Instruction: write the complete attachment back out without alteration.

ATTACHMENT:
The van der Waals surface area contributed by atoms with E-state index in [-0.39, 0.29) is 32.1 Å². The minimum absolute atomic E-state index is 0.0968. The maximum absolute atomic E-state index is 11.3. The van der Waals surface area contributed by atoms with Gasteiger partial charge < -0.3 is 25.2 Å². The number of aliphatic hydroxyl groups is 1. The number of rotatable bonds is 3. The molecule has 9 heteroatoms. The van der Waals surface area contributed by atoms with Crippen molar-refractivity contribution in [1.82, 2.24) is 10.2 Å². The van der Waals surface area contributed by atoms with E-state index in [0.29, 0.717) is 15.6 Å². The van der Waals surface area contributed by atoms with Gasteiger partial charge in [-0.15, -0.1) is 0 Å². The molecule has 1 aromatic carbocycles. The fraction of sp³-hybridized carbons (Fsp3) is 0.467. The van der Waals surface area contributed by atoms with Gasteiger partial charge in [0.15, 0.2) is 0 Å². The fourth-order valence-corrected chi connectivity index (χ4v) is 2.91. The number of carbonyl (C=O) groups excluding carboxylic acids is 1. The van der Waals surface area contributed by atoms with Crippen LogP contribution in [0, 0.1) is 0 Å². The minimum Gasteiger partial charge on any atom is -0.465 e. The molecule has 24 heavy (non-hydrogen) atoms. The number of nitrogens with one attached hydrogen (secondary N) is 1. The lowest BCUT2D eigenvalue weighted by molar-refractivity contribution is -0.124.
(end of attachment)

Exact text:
The van der Waals surface area contributed by atoms with E-state index in [-0.39, 0.29) is 32.1 Å². The minimum absolute atomic E-state index is 0.0968. The maximum absolute atomic E-state index is 11.3. The van der Waals surface area contributed by atoms with Gasteiger partial charge < -0.3 is 25.2 Å². The number of aliphatic hydroxyl groups is 1. The number of rotatable bonds is 3. The molecule has 9 heteroatoms. The van der Waals surface area contributed by atoms with Crippen molar-refractivity contribution in [1.82, 2.24) is 10.2 Å². The van der Waals surface area contributed by atoms with E-state index in [0.29, 0.717) is 15.6 Å². The van der Waals surface area contributed by atoms with Gasteiger partial charge in [-0.15, -0.1) is 0 Å². The molecule has 1 aromatic carbocycles. The fraction of sp³-hybridized carbons (Fsp3) is 0.467. The van der Waals surface area contributed by atoms with Gasteiger partial charge in [0.15, 0.2) is 0 Å². The fourth-order valence-corrected chi connectivity index (χ4v) is 2.91. The number of carbonyl (C=O) groups excluding carboxylic acids is 1. The van der Waals surface area contributed by atoms with Crippen LogP contribution in [0, 0.1) is 0 Å². The minimum Gasteiger partial charge on any atom is -0.465 e. The molecule has 24 heavy (non-hydrogen) atoms. The number of nitrogens with one attached hydrogen (secondary N) is 1. The lowest BCUT2D eigenvalue weighted by molar-refractivity contribution is -0.124.